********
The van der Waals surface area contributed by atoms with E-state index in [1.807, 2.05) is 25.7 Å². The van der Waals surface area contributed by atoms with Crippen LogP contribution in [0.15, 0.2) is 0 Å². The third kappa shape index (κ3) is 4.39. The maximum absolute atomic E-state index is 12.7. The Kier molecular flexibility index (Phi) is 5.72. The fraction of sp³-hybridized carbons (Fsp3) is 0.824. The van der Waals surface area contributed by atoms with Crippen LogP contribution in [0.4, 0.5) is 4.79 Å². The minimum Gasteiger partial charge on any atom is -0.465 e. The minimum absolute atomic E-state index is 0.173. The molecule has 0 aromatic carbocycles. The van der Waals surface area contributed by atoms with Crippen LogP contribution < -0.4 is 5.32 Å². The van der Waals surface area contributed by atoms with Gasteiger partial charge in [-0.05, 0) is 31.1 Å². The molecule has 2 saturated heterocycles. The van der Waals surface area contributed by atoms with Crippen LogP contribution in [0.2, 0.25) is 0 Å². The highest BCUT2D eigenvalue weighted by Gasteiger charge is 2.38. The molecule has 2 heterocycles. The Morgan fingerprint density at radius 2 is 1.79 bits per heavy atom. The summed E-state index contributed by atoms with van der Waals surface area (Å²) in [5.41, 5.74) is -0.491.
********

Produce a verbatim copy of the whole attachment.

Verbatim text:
The van der Waals surface area contributed by atoms with E-state index in [1.807, 2.05) is 25.7 Å². The van der Waals surface area contributed by atoms with Crippen LogP contribution in [0.15, 0.2) is 0 Å². The third kappa shape index (κ3) is 4.39. The maximum absolute atomic E-state index is 12.7. The Kier molecular flexibility index (Phi) is 5.72. The fraction of sp³-hybridized carbons (Fsp3) is 0.824. The van der Waals surface area contributed by atoms with Crippen LogP contribution in [0.4, 0.5) is 4.79 Å². The minimum Gasteiger partial charge on any atom is -0.465 e. The minimum absolute atomic E-state index is 0.173. The molecule has 0 aromatic carbocycles. The van der Waals surface area contributed by atoms with Crippen LogP contribution < -0.4 is 5.32 Å². The van der Waals surface area contributed by atoms with Gasteiger partial charge in [-0.05, 0) is 31.1 Å². The molecule has 2 saturated heterocycles. The van der Waals surface area contributed by atoms with Crippen LogP contribution in [0.2, 0.25) is 0 Å². The highest BCUT2D eigenvalue weighted by Gasteiger charge is 2.38. The molecule has 2 heterocycles. The Morgan fingerprint density at radius 2 is 1.79 bits per heavy atom. The summed E-state index contributed by atoms with van der Waals surface area (Å²) in [5.41, 5.74) is -0.491.